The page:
I played around with carbon paper and a rotary thing to create the dotted line that suggests a route or footpath, then I scrubbed off the surface layer of gesso with steel wool which destroyed the painting underneath, but I quite liked the effect. I also love the look of black carbon paper with mysterious markings that are difficult to see.

All of this will (eventually) result in a series of three interesting paintings on a much larger scale at some point later this year!

(Thanks to the Aberlady Conservation Society and East Lothian Heritage for Aberlady pilgrim’s route info. Find out more here: http://eastlothianheritage.co.uk/aberladyconservationsociety/linking-iona-and-lindisfarne/ )

 

 

 

 

Limetree Bristol. Christmas Exhibition

Above and below –  three paintings which are included in the new Christmas Exhibition which launches 5th December at the Limetree Gallery, Bristol.

‘Early Evening, Ardban’. Mixed media on 14×11″ wood panel. Rose Strang, 2019

‘Dusk, Sanna Bay’. Mixed media on 14×11″ wood panel. Rose Strang, 2019

 

 

 

 

 

 

 

It’s a delight to show with the Limetree Gallery Bristol again. Have a look at their lovely brochure for the exhibition (link below), which includes beautiful artworks by talented artists including Aldo Balding, Mike Carter, Andrew George, Ian Humphreys, Barry Kelly, Jane Kite, Alan James McLeod, Alison McWhirter, Teresa Pemberton, Helen Sinclair MRBS SWA, David Smith RSW, Trevor Sowden, Malcolm Taylor PS VPMAFA RBA, Peter Wileman FROI RSMA FRSA and Sian McGill.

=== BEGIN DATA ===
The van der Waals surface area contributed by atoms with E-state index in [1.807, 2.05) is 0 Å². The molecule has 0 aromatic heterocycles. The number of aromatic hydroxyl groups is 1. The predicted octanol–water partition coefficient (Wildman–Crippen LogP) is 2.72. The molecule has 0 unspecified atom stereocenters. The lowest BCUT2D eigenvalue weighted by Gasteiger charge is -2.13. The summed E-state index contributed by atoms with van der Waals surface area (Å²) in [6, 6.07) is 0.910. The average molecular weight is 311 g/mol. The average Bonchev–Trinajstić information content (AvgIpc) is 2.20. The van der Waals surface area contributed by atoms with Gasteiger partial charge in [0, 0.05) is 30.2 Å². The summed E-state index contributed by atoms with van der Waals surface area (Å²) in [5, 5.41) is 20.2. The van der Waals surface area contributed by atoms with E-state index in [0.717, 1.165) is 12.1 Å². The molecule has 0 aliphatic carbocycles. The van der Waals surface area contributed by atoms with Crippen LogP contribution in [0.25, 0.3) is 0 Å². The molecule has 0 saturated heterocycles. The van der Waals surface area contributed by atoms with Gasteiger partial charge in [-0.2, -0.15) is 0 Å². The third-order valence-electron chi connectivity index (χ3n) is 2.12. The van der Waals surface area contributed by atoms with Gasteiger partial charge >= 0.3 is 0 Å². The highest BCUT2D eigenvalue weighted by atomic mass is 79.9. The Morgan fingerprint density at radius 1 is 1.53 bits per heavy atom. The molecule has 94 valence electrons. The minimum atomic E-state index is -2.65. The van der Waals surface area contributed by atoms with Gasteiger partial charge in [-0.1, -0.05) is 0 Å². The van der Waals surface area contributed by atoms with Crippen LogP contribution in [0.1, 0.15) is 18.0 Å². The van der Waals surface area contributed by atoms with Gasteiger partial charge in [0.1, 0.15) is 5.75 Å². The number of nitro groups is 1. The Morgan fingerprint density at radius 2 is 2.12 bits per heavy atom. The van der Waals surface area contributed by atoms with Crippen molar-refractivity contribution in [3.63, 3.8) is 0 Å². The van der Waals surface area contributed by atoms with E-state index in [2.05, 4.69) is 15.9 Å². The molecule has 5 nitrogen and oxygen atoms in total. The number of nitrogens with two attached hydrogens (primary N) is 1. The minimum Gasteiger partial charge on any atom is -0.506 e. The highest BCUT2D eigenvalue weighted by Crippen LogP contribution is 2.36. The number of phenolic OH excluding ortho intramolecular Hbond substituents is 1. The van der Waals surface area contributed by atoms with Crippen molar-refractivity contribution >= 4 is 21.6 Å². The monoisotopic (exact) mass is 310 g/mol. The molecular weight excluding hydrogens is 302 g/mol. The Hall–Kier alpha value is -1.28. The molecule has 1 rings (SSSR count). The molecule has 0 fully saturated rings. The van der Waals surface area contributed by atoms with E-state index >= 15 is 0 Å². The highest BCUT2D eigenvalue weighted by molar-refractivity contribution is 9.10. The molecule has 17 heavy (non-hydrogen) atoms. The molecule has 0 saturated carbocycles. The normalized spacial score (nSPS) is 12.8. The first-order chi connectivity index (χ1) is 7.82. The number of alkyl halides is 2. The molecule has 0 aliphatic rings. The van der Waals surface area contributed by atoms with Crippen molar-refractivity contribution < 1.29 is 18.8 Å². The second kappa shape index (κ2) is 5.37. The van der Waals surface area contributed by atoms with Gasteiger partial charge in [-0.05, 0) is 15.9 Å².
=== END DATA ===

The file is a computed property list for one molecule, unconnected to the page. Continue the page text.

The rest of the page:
Thanks to the Limetree Gallery for placing ‘Dawn, Ardtoe, on the front cover!

Lime Tree Christmas Exhibition Brochure Bristol

Paintings for Limetree Gallery, Bristol

‘Dawn, Ardtoe’. Mixed media on 14×11″ wood panel. Rose Strang, 2019

‘Early Evening, Ardban’. Mixed media on 14×11″ wood panel. Rose Strang, 2019

Above, three paintings for the Limetree Gallery in Bristol for their upcoming Christmas Exhibition. I’m very happy to be showing again at the Limetree Bristol, which showcases some of Scotland’s leading landscape artists. If you’re interested in any of these paintings, please contact Limetree Gallery on their website:

http://www.limetreegallery.com/

In this series I’m trying to capture the mood of changing light at dawn and early sunset. The term ‘gloaming’ – used to describe a particular pre-twilight Highland light, sounds romantic and it is quite magical. It’s a light that makes things slightly difficult to see;  a sort of subdued glow. I think I’ve maybe captured it in ‘Early Evening, Ardban’. Dawn on the west coast, looking out to sea, usually appears misty with suffused light since it’s coming from the east – colours are softened and low contrast – very tranquil.

These three paintings are worked up from sketches I made this year while at Ardban in Applecross, Sanna bay and Ardtoe beaches in Ardnamurchan – beautiful, remote places on the west coast of Scotland. I couldn’t resist a hint of chimney smoke from Ardban cottage, we had great times around the fire! Here are a few photos from my stay there in August …

Cottage. Rose Strang

Euan, Adam and Donald (playing guitar) outside the cottage. Rose Strang